- Frequently Asked Questions
- Program User Guide
- OpenSSL Compatibility
- Release Notes (PDF File)
- License Information
Bugs and Features
If you think you found a bug in Deadboltedit or have an issue to report, you can use the Github issue tracker to report it. The Issue Tracker can also be used to request features.Github Issue Tracker
- Lost, Forgotten, or Incorrect Passwords
- Unable To Open A File (Incorrect Password)
- Warning messages when launching DeadboltEdit on Mac OS
- "Corrupt File" errors
- Some special characters, such as "£", are removed from text when the note file is saved
- After uninstalling DeadboltEdit on Ubuntu Linux, a DeadboltEdit icon is still showing in the application launcher.
- Display problems on Windows 10 (High DPI Display).
Lost, Forgotten, or Incorrect Passwords
The data security offered by this program is based entirely on the use of a strong encryption method. There are no master keys, backdoors, or programming tricks that permit recovery of your encrypted data. If you are unable to supply the correct password or pass-phrase to open an encrypted note, your data is lost. There is absolutely nothing the developer can do to help you recover your data.Return to index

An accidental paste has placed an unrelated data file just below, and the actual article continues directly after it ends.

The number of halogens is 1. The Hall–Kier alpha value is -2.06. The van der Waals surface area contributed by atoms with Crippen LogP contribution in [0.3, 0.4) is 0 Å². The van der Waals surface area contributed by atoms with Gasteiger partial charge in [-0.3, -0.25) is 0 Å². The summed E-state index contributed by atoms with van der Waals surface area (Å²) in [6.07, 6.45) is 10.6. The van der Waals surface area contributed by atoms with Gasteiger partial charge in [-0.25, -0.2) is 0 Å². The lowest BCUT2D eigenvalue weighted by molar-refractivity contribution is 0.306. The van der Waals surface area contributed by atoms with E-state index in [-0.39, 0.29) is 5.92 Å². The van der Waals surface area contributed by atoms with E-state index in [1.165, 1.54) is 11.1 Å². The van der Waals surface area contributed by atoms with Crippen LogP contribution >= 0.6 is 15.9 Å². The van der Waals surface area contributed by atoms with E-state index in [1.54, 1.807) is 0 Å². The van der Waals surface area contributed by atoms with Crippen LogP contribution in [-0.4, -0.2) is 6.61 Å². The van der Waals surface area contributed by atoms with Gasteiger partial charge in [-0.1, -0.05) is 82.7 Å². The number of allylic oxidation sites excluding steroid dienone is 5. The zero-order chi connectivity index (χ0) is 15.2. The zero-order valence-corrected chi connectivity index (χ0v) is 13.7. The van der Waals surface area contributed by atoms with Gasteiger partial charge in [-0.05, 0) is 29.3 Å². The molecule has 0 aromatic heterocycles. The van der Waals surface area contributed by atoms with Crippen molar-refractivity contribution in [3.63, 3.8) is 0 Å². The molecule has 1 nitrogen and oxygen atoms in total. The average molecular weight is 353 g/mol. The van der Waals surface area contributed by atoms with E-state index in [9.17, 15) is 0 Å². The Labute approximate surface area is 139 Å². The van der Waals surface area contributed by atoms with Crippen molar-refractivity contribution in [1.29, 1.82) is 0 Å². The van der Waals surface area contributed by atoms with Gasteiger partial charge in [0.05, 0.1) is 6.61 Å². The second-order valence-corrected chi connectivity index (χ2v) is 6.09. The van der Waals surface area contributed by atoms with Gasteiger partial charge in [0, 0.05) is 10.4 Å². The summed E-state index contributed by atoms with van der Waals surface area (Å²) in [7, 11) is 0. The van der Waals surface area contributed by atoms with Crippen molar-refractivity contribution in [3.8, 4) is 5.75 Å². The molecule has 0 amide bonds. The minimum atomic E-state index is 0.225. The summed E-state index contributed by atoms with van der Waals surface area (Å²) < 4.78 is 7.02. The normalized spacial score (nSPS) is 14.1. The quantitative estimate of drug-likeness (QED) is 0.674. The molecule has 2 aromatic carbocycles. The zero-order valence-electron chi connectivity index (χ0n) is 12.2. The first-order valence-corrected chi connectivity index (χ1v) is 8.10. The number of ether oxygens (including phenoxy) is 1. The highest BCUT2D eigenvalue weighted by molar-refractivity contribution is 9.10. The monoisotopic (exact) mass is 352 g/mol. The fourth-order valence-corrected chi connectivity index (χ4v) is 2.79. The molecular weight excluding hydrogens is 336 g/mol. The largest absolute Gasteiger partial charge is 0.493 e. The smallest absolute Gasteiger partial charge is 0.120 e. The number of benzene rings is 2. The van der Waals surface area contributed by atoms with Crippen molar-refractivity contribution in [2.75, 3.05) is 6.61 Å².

Unable To Open A File (Incorrect Password)
OK, you're having a problem opening a file, you read the info above, and you're CERTAIN that the program forgot your password. After all, you had to type the password twice to create it, and you can't possibly type it incorrectly two times, right?
Unfortunately, this really does happen. This is a well known problem in corporate environments that use secure systems. It is surprisingly easy to mistype a password the same exact way, two times in quick succession. This is most likely to happen when creating a password in a hurry.
First of all, please realize that the program can't "forget your password", because the password is never stored in any form.
If this has happened to you, your only possible solution is to keep trying to find the correct password. Try using your "Caps Lock" key - maybe it was "On" when you created your password?